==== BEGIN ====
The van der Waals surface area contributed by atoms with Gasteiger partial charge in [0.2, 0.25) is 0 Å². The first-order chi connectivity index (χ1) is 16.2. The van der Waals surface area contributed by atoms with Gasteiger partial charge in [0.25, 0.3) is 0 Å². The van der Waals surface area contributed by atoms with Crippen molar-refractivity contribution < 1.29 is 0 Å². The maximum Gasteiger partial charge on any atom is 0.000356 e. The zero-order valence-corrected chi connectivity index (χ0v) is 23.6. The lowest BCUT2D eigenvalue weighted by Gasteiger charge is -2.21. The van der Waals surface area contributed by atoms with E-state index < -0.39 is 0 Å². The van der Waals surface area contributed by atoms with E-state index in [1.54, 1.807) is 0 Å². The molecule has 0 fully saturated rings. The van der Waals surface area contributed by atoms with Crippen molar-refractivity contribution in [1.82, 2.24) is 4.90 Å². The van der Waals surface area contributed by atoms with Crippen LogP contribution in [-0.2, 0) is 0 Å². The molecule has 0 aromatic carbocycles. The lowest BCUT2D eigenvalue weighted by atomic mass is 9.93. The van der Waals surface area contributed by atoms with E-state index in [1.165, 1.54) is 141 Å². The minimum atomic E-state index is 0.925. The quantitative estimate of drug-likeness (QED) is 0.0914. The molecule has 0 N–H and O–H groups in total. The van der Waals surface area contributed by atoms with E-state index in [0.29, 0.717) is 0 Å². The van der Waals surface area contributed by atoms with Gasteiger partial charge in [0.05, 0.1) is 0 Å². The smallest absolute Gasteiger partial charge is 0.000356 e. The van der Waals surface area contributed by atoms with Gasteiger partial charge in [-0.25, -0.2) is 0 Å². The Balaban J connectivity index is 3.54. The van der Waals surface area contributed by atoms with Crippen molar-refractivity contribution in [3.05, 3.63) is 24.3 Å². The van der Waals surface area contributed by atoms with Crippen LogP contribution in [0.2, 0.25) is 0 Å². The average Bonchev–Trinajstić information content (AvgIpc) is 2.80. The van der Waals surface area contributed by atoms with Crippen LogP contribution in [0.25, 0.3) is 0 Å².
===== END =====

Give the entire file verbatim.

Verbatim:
The van der Waals surface area contributed by atoms with Gasteiger partial charge in [0.2, 0.25) is 0 Å². The first-order chi connectivity index (χ1) is 16.2. The van der Waals surface area contributed by atoms with Gasteiger partial charge in [0.25, 0.3) is 0 Å². The van der Waals surface area contributed by atoms with Crippen molar-refractivity contribution < 1.29 is 0 Å². The maximum Gasteiger partial charge on any atom is 0.000356 e. The zero-order valence-corrected chi connectivity index (χ0v) is 23.6. The lowest BCUT2D eigenvalue weighted by Gasteiger charge is -2.21. The van der Waals surface area contributed by atoms with E-state index < -0.39 is 0 Å². The van der Waals surface area contributed by atoms with E-state index in [1.54, 1.807) is 0 Å². The molecule has 0 fully saturated rings. The van der Waals surface area contributed by atoms with Crippen molar-refractivity contribution in [1.82, 2.24) is 4.90 Å². The van der Waals surface area contributed by atoms with Crippen LogP contribution in [-0.2, 0) is 0 Å². The molecule has 0 aromatic carbocycles. The lowest BCUT2D eigenvalue weighted by atomic mass is 9.93. The van der Waals surface area contributed by atoms with E-state index in [1.165, 1.54) is 141 Å². The minimum atomic E-state index is 0.925. The quantitative estimate of drug-likeness (QED) is 0.0914. The molecule has 0 N–H and O–H groups in total. The van der Waals surface area contributed by atoms with E-state index in [0.29, 0.717) is 0 Å². The van der Waals surface area contributed by atoms with Gasteiger partial charge in [0.05, 0.1) is 0 Å². The smallest absolute Gasteiger partial charge is 0.000356 e. The van der Waals surface area contributed by atoms with Gasteiger partial charge in [-0.25, -0.2) is 0 Å². The Balaban J connectivity index is 3.54. The van der Waals surface area contributed by atoms with Crippen molar-refractivity contribution in [3.05, 3.63) is 24.3 Å². The van der Waals surface area contributed by atoms with Crippen LogP contribution in [0.2, 0.25) is 0 Å². The average Bonchev–Trinajstić information content (AvgIpc) is 2.80. The van der Waals surface area contributed by atoms with Crippen LogP contribution in [0.25, 0.3) is 0 Å².